The second-grade classroom at Pittsburgh Woolslair PreK-5 was filled Thursday with children eager to hear American Federation of Teachers president Randi Weingarten read them a story.
Having an adult read a story is an ordinary event in many schools, but the extraordinary part of this story is that Woolslair could have closed last fall. Instead, it has new life with a partial magnet program for STEAM — science, technology, engineering, arts and math — after parents and staff fought to save the Bloomfield school.
At the end of last school year, Woolslair had 104 students, but now it has about 170 present, with 184 enrolled in K-5, said principal Lisa Gallagher. It also has about a dozen pre-kindergarten students.
Although it’s too early for an official count and the numbers could change, much of the growth is in the STEAM magnet, which opened this fall for K-2 students from throughout the city. Other grades also are being offered STEAM classes, and the magnet will expand to additional grades in the years ahead.
Ms. Gallagher said she is “ecstatic,” adding, “This is what the community wanted, teachers and parents wanted.”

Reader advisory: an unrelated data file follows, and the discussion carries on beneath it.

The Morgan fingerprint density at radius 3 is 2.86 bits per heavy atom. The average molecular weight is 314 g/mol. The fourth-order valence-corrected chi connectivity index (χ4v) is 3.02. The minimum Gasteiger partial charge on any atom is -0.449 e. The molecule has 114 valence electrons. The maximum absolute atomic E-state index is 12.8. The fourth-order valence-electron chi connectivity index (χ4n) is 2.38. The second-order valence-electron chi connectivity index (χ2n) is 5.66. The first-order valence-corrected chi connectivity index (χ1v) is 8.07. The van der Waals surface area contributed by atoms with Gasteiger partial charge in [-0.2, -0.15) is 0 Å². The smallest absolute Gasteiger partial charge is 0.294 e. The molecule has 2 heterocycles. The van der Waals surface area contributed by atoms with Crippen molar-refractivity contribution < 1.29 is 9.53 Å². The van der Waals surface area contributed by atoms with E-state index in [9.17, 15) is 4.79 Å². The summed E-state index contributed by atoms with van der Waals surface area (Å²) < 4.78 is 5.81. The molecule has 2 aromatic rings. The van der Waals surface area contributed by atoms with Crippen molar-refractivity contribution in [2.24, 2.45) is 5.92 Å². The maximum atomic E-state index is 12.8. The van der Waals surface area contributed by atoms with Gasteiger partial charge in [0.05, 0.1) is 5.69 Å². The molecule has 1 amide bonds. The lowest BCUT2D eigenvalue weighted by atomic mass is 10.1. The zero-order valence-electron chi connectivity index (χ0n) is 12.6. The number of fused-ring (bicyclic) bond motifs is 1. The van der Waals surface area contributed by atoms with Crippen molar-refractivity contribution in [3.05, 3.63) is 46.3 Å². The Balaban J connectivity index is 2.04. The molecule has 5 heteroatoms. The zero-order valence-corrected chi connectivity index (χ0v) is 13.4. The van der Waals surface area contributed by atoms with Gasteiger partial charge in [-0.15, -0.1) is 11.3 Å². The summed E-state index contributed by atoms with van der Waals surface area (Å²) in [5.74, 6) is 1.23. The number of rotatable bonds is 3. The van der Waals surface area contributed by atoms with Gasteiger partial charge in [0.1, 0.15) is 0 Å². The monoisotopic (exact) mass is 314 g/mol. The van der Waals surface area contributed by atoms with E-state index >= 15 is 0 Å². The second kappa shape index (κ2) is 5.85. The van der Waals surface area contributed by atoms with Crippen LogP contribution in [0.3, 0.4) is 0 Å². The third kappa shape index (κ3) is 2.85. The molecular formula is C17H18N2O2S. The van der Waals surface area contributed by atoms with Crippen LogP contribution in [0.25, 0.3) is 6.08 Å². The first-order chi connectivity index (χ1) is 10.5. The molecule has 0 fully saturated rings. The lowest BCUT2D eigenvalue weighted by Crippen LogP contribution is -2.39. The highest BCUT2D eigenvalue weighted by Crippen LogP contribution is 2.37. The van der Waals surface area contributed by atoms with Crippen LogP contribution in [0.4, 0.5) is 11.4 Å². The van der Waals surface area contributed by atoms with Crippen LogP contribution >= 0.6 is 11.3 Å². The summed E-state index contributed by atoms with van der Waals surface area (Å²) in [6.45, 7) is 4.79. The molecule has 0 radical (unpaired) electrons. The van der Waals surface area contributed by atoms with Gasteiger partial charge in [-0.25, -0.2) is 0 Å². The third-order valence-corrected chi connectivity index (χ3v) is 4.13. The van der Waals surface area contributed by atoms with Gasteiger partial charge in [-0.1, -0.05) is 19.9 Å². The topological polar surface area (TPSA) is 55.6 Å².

The school board voted in 2013 to start the process to close the school in fall 2014, but a new board rescinded that action. Parents and staff got busy, took a survey and found a demand for a STEAM program. As a result, the district approved not only the magnet but also using STEAM to enhance Pittsburgh Lincoln PreK-5 and Schiller 6-8 on the North Side this fall. It also is developing a program for Perry High School on the North Side.
Pittsburgh superintendent Linda Lane, who enjoyed a STEAM lesson at Woolslair the first week of school, said it is too early to know whether the students who chose Woolslair came from other district schools or are increasing district enrollment. However, she said, “The early signs are positive.”
Parent Valerie Allman, who played a key role in helping to save the school and whose son is in fourth grade at Woolslair, told Ms. Weingarten, “I think when it comes down to it, it was people who understood how important having a good, solid public education system in our community is.”
Ms. Weingarten also visited Pittsburgh Westinghouse 6-12 in Homewood, where a public safety program will be added to its career and technical education offerings next fall. The union’s Innovation Fund awarded the district $150,000 to help promote CTE programs.